An elegant, strong, muscular dog, the German Pinscher has a short smooth coat that comes in red, fawn, black and tan, and blue and tan. Adults stand at 43-48cm and weigh approximately 11-16kg.
- Category size: Medium
- Grooming requirements: Once a week
- Shedding: Moderate
- Allergies: No
- Noise: Vocal
- Dog Group Kennel Club: Working
- Alone: 1 to 3 hours
- Other pets: Low
- Stability as a guard: High
The German Pinscher dog breed is of the same origin as the Dobermann, which is larger, and the Miniature Pinscher, which is smaller. A farm dog, with his forefathers working as far back as the 15th century, the German Pinscher was used as a watch dog and ratter. Originally, there were two coat types – and the Standard Schnauzer is thought to have developed from the rough-coated Pinscher-type. The German Kennel Club recognised the German Pinscher in 1879.
An alert, bold breed with natural guarding tendencies, the German Pinscher needs an active home with experienced owners, who can socialize, train and handle him. This high-spirited dog would run rings around a first-time owner! In the right home, he makes a loyal, rewarding dog that can be trained in a number of disciplines.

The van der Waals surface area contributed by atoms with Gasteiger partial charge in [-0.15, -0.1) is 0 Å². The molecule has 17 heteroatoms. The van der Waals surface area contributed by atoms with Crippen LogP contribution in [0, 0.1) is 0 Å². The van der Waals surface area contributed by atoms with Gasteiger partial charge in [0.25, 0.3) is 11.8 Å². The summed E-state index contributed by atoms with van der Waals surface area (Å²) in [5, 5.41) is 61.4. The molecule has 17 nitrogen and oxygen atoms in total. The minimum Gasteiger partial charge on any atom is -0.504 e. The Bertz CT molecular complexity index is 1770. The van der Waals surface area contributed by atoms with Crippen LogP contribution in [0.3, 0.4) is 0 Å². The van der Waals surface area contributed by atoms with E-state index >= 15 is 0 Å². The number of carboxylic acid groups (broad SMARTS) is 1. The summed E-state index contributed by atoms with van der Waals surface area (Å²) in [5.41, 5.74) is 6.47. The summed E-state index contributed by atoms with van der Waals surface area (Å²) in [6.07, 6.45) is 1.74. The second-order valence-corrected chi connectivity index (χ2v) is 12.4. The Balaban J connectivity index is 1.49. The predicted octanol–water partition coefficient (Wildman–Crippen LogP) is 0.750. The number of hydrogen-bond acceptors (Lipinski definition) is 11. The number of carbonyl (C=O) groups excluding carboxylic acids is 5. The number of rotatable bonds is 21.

As with many breeds, the German Pinscher can suffer from various hereditary eye disorders, and hip dysplasia (a condition that can lead to mobility problems). Eye testing and hip scoring of dogs prior to breeding is therefore important.
Around an hour's exercise is needed per day, though he will happily accept more if you can offer it. Agility, obedience, tracking and other doggie sports will be enjoyed, too.
Your dog's diet needs to have the right balance of all the main nutrient groups including a constant supply of fresh water. It's also important to conduct regular body condition scores to ensure you keep your dog in ideal shape and remember to feed him at least twice daily and in accordance with the feeding guidelines of his particular food.
The short, smooth coat is low-maintenance, requiring a quick brush through once a week.